All of my prints are MOO Flyers. When I first started looking for printing options, I was completely overwhelmed with terminology I was unfamiliar with. That self-doubt goblin cropped up again because I felt out of my depth. I loved that MOO offered a sample pack to see what was right for me and my business before committing to anything. Though the flyers aren’t technically marketed as art prints, I love the quality of the paper and the custom options available. It’s kind of funny because I’m a big advocate of DIY when it comes to business and finding what works for you. It doesn’t have to fit the brief to be a contender!
Which pieces are you most proud of to date? Any projects coming up you’d like to share?
That’s a hard question! I’m most proud of my prairie girls collection which is ever growing. It’s an amalgamation of my favourite themes, and I love that they’ve become identifiable to my brand and a kind of mascot. On a personal note, I’m super proud of my Billy F. Gibbons illustration because it shows off my skill set and my Bella print because it was my first best-seller! I have a ridiculously exciting project coming up with my glorious Pal Antonia from @af.illustrations. We’re working together to build a Tarot series based on both of our art styles, which we will hopefully (universe, are you listening?) turn into a physical deck at some point. It’s something we’ve both wanted to do for a long time, and I’m incredibly honoured that I get to fulfil a dream of mine with someone I admire so greatly.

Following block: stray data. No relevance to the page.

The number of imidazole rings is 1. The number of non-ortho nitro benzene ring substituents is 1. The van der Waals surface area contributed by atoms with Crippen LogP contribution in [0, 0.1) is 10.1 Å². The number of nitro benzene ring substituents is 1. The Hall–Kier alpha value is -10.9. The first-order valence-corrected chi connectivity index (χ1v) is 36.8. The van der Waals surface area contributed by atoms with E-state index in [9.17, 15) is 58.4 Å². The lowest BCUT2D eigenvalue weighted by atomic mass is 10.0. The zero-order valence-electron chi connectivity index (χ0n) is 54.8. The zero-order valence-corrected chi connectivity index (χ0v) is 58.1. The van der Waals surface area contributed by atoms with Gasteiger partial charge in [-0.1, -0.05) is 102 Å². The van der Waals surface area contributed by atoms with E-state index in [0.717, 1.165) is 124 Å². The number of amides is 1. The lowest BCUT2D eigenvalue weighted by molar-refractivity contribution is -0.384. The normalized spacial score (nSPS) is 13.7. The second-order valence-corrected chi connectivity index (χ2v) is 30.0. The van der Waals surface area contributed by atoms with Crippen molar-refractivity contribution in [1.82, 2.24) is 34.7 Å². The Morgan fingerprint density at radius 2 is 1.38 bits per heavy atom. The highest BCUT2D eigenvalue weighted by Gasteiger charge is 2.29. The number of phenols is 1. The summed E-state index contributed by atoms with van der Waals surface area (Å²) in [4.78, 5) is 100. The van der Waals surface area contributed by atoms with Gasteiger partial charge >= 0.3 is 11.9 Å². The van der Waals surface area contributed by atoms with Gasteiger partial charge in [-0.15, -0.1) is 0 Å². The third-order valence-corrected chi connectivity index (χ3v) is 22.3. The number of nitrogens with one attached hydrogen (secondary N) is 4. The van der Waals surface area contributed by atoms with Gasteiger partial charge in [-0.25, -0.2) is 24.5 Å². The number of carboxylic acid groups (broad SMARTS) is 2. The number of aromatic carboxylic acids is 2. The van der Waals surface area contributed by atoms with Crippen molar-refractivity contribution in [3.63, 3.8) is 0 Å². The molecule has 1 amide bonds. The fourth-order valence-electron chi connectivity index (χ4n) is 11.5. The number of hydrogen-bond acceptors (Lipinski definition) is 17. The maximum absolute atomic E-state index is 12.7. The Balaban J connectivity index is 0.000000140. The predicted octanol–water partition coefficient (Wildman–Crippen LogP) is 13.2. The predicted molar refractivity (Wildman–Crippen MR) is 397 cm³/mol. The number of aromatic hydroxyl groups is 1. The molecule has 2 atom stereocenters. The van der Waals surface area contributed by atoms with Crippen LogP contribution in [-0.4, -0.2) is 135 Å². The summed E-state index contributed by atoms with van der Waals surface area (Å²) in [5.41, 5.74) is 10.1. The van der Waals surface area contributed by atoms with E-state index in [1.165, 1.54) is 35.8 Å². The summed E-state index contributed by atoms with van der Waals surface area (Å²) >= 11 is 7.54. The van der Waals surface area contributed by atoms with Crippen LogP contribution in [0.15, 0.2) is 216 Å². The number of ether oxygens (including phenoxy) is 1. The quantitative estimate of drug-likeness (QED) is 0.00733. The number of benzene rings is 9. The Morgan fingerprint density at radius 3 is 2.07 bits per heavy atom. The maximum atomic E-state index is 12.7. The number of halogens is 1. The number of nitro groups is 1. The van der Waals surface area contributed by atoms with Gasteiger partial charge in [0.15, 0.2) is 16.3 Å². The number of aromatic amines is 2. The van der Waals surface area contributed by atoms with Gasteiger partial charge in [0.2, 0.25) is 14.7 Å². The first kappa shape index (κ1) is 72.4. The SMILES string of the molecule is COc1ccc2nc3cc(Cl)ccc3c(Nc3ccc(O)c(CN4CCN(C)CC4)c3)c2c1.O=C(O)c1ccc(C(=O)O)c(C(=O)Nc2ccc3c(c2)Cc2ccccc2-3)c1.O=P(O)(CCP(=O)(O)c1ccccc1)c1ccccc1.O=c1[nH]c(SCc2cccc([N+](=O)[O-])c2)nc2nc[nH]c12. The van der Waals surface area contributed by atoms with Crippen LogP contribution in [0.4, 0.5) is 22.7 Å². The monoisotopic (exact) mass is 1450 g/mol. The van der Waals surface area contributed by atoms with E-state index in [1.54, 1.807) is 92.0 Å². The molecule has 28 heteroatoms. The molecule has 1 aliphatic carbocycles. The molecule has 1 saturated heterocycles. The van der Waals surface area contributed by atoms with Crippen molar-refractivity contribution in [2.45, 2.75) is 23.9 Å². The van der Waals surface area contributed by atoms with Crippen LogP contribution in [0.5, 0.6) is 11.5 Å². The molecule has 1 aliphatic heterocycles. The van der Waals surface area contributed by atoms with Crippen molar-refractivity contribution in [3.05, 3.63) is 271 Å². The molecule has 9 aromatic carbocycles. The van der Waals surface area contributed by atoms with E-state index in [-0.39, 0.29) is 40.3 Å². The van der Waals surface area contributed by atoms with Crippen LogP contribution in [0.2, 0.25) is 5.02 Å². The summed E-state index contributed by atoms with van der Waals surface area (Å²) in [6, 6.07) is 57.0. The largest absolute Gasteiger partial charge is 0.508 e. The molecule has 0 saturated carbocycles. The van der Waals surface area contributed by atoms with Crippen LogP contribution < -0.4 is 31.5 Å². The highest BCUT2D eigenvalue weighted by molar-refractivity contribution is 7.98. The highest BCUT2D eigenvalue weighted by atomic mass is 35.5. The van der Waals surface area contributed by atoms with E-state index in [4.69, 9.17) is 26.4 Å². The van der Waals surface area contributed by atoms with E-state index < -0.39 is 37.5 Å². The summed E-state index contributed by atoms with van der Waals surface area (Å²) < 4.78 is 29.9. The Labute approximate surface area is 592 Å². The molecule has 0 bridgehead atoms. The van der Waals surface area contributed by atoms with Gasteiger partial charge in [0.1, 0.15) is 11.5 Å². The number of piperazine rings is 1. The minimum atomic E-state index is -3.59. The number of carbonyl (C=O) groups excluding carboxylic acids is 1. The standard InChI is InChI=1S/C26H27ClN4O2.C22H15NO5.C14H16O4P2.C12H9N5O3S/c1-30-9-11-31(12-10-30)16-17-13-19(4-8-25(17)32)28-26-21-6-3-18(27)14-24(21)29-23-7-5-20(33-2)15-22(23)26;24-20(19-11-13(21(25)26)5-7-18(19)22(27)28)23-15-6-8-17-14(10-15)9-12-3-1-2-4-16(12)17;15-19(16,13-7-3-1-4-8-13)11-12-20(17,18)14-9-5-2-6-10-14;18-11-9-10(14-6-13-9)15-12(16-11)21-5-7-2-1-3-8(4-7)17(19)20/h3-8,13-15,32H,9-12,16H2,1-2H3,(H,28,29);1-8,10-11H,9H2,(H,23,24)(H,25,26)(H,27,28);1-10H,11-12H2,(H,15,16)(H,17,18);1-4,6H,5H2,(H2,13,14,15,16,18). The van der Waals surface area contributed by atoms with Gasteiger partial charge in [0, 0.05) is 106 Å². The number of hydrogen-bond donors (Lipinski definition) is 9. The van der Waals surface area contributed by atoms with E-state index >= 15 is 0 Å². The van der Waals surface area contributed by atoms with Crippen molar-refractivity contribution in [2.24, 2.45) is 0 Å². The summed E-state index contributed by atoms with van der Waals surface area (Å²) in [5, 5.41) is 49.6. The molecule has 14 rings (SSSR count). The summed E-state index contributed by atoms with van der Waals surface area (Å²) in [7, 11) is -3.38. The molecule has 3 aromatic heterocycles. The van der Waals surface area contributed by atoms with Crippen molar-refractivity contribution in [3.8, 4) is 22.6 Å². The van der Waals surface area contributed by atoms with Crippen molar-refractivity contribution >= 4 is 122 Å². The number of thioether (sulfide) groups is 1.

Any advice for young creatives trying to make a living off of their craft?
You absolutely do not need to have the fanciest equipment or biggest following to get started. There is a lot of pressure to have mounds of personalised packaging and free stickers and everything in between. Start small, know your worth, and remember that your artwork has come from YOU — to compare yourself to another artist would be a disservice to your creations. Lastly, I would say that the value of your work can only ever come from you, as long as you recognise what you’re capable of, then it doesn’t matter what anyone else thinks. Beautiful things grow from persistent people, treat yourself as a garden and feed your craft with the love it deserves.
Whether you’re into vintage 70s aesthetics or minimalism, grow your creative business with MOO Flyers.